In school, students are taught the laws of science--the rules of how things work, if you will. Within this there is a perhaps minor issue that at times needs clarification: there are, even technically speaking, no pure laws in science. This is because scientific theory is not based on truth and cannot discern truth; just probability, based on experimentation. Science exists to prove things wrong, and to give us the most probable truths about life that it can give--but never any absolute truth. There is no way in science to prove something is absolutely true. Yes, if I toss my pen up into the air, I will bet a lot of money that it comes back down, and the law of gravity tells me it will. The theory of gravity explains why this is to me. However, it is only highly probable
that it will come back down with that theory's understanding; not absolutely true. This theory seems to be the most true right now, and until it is proven wrong, is the theory that we most like to work with. This does not mean that someday, somehow, the theory cannot be overturned. No where else is this oft-forgotten part of scientific pursuit being revealed this week than at CERN, the large laboratory in Europe whose experiments of late were cosmic enough to cause people to seek shutting them down
for fear that they would create a black hole with their Large Hadron Collider.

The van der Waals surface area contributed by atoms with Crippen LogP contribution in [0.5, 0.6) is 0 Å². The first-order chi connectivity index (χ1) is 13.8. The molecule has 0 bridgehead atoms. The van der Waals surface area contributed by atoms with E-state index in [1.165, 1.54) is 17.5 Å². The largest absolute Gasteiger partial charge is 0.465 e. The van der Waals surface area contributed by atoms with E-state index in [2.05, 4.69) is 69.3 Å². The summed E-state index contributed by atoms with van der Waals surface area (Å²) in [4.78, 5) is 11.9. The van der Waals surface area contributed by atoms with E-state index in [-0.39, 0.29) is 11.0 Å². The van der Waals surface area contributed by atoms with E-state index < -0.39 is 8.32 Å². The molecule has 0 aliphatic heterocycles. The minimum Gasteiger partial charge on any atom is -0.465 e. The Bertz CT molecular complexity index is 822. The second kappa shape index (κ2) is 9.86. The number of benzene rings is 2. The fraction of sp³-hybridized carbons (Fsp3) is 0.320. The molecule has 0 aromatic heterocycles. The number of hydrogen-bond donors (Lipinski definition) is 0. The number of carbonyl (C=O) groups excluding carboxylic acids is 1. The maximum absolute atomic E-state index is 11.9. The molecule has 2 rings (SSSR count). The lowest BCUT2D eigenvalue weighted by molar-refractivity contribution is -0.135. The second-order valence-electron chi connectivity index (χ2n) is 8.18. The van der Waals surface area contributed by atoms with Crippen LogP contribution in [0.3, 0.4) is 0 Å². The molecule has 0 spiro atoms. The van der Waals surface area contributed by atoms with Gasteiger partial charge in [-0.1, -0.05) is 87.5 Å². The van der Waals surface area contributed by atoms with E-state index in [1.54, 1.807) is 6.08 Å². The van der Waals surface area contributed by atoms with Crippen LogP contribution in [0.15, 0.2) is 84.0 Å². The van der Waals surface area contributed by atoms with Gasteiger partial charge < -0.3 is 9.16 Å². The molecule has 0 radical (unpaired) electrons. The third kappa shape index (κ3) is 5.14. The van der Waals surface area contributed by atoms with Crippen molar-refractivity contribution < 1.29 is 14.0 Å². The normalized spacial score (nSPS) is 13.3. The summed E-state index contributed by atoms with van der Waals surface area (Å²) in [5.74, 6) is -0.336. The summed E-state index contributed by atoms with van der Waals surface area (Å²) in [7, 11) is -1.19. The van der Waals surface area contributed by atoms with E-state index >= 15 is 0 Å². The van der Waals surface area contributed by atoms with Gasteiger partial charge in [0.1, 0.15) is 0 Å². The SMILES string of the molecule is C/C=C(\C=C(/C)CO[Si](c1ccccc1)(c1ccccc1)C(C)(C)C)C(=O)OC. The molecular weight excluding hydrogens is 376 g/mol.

For a century, the scientific world has lived mostly under Einstein's theories of physics and relativity. Much of this theory is anchored in the idea that nothing is faster than the speed of light; that is the north pole for the compass of the theory currently accepted as law. It looks like CERN, however, seemed to consistently make
some particles go 60 billionths of a second faster than the speed of light. Naturally, this is now causing the entire scientific community to scratch its head. The physicists at CERN quickly published the results of their experiment so that other scientists around the world could critique it and do their own studies. I am sure right now there are many-a-physicist crossing their fingers and hoping that someone finds a flaw in their experiment, rather than upending a century's worth of scientific theory. Apparently this kid, Jacob Barnett, who I referenced some months ago
really was onto something when he said that parts of Einstein's theory of relativity don't compute. I'd be happy to see what he makes of the data!
Good luck to them in their pursuit of knowledge. If the current theory regarding time and space is proven wrong, all-the-better for us and our continued efforts to figure out how things work. Science should be ever-changing and ever-learning to try and understand the physical things of life. But perhaps this can serve as a lesson to people to remember that science presents only theories and probabilities--useful, yes, but theories nonetheless. If you want truth, go read some Aristotle.